#IMHO

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  • Elementary student takes a math test
    June 22, 2016  

    The United States, Liberia and Myanmar are the only countries in the world that do not
    officially use the metric system for weights and measurements. On the brink of Thursday’s Brexit vote, author Daniel Pink wonders when, if ever, the U.S. might join the rest of the metric world.
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  • June 1, 2016  

    With horror stories of extremist violence dominating headlines around the globe, it’s easy to get worked up over the threat, however improbable, of domestic terrorism. National security analyst and mom Juliette Kayyem says there’s no such thing as perfect safety, but there are steps you can take to ensure your family makes it through times of crisis — and it starts with being prepared. Continue reading

  • May 25, 2016  

    Duke University biologist Sheila Patek has faced criticism from lawmakers over her research into mantis shrimp and trap-jaw ants, with some calling her government-funded studies a waste of taxpayer money. But according to Patek, not only do her findings have important practical applications, but scientific inquiry is most fruitful when knowledge is sought for its own sake, not to justify budgets.
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  • May 2, 2016  

    Paton Blough has two labels he will have to bear for the rest of his life: “bipolar” and “convicted felon.” Having been arrested during his delusional episodes, Blough uses his experiences to help train police officers in crisis management when dealing with the mentally ill. Continue reading

  • April 13, 2016  

    Have you ever had a dish turn out wrong no matter how closely you stick to the recipe?
    According to legendary chef Jacques Pépin, recipes describe a process that can never be duplicated exactly; what you need to understand is the “idea” behind the recipe, and use it as a point of departure. Continue reading

  • April 12, 2016  

    Does it seem these days that politicians are always speaking yet never really say anything? Give them a break, says Barton Swaim, former speechwriter for South Carolina Gov. Mark Sanford. According to Swaim, we expect them to speak too often and about too many subjects. Continue reading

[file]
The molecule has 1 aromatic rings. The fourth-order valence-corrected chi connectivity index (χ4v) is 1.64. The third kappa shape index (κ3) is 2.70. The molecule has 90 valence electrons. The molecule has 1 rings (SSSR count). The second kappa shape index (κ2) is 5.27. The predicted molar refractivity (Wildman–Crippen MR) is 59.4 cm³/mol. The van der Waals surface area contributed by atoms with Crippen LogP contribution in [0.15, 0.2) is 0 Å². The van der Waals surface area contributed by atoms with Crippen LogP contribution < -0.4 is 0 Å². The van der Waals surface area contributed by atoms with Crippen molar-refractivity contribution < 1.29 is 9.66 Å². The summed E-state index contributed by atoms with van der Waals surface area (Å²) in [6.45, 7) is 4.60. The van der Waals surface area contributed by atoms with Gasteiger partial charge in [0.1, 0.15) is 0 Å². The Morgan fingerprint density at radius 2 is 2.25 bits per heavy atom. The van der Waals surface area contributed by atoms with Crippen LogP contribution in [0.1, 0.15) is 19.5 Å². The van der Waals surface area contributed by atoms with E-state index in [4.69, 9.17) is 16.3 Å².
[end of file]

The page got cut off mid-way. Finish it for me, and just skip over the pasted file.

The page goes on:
• March 29, 2016  

    Faced with a rising national wave of opioid addiction and its consequences, families, law enforcement and political leaders around the nation are linking arms to save souls. But 30 years ago, it was a different story. Ekow Yankah, a Cardozo School of Law professor, reflects on how race affects our national response to drug abuse. Continue reading

  • March 23, 2016  

    After his last deployment to Afghanistan, decorated Marine veteran and writer Elliot Ackerman went to report on the civil war in Syria. What he found was friendship and a shared disillusion over the hopes of revolution. In this essay, Ackerman explores the deep wounds and strong bonds forged by war. Continue reading

  • March 21, 2016  

    Decorated Marine veteran and writer Elliot Ackerman lives with his family in Istanbul — the site of four suicide bombings this year alone. Finding himself confronted by violence again, Ackerman reflects on living in a place targeted by terrorists. Continue reading

  • March 18, 2016  

    This month, many prospective college students are anticipating an admissions decision from their dream school. Keith Frome, author of “How’s My Kid Doing?” has worked with high school students across the country and believes he has found the key to encouraging them to consider college: peer pressure. Frome offers his unique take on the college application process. Continue reading